Hyde Atlatl, Grand Gulch, Utah

The Hyde Collection Atlatl: A Basketmaker atlatl from Grand Gulch, UT Justin Garnett, 2012

Drawing of Hyde Collection atlatl by George H. Pepper. An excellent, early description of a Basketmaker II atlatl was given by George H. Pepper in the 1902 edition of The International Congress of Americanists.   In this article, Pepper gives detailed descriptions of these weapons, as well as of many other related items, such as foreshafts, items which warrant (and will soon receive) their own pages on this website. The exact provenience of the weapon is unreported, however it was apparently discovered in Grand Gulch, a Utah Canyon riddled with Basketmaker and Pueblo ruins tucked into alcoves in the sheer, looming sandstone walls.  The atlatl was found in 1894 by the team of McLoyd and Graham, and was in association with a desiccated human burial.    The atlatl exchanged hands several times, and was sketched and measured by Pepper in 1908. The wood of the atlatl is unidentified by Pepper, however it is described as being in a remarkable state of preservation. The surface was smoothed and polished. The loops are constructed of a folded strip of hide (identified by Pepper as rawhide), slit at the middle and slid up the shaft.  The hide is oriented fold-up, creating a double-ply strip.  There do not appear to be constrictions carved into the wood beneath the finger loops.  The loops are bound to the shaft with sinew cordage and then the free ends of the hide doubled back to form the loops, and sewn in place around the shaft.  This is a very similar construction technique to that utilized on the Broken Roof Cave atlatl discovered near the Utah-Arizona border in Northeastern Arizona. Interestingly, in Pepper’s drawing there appears to be a narrow sinew band around the atlatl handle below the loops.  This band is not addressed in Pepper’s description of the weapon, and a purpose does not seem readily apparent from the drawing.

International Congress of Americanists 1902 edition  was scanned and digitized by the efforts of Google books, is free of copyright, and can be viewed in it’s entirety at the following location: International Congress of Americanists, 13th edition, 1902 Reference: “The Throwing-Stick of a Prehistoric People of the Southwest.” George H. Pepper, 1902. The International Congress of Americanists, 13th Session Held in New York, 1902.  Eschenbach printing company, 1905.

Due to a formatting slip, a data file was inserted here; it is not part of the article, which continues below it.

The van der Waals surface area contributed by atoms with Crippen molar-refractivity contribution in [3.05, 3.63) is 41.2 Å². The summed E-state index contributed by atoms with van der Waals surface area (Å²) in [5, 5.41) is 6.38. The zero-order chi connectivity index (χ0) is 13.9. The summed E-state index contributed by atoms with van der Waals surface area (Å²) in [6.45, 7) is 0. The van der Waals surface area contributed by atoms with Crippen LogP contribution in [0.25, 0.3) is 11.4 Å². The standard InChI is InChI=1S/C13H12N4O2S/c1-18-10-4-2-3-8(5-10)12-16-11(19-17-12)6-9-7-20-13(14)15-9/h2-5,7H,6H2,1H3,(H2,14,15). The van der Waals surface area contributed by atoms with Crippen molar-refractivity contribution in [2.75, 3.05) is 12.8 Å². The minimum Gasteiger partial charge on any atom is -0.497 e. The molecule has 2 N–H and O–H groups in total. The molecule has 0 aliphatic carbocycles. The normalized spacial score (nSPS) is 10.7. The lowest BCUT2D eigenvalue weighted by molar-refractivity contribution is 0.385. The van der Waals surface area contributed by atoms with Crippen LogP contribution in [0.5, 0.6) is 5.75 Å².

4 Responses to Hyde Atlatl, Grand Gulch, Utah

  1. Charlie says:

    What do you call the grip with a side-peg? It’s a variation on a siglne hole? That’s what I use. I find it a lot better than a siglne-hole. I can’t do hammer grip at all.

  2. Devin says:

    Charlie, I guess you would call it a single side-peg grip. Mostly we’ve just established some common descriptive terms to denote the more common grip types. What you’re using sounds similar to some of the Inuit throwing boards.

  3. john says:

    whats the penetration power on the atlatl and dart? is it better than the bow and arrow?

    • Justin says:

      There isn’t really a good or simple answer to that question. There are a lot of factors that are involved in penetration-projectile speed, projectile mass, impact angle, projectile integrity, blade sharpness, etc etc etc. In general I would say my ~2-3 oz Basketmaker darts (the way I throw them) have about the killing power of a 40lb or so bow. Heavier darts can carry more impact energy, but come with their own tradeoffs, such as with mobility. You have to remember some darts are very light, some very heavy, some bows strong, some weak, some arrows light, some heavy.

      So anyway, I think the best answer I can give is:

      Q: Is atlatl dart penetration better than arrow penetration?
      A: Sometimes.

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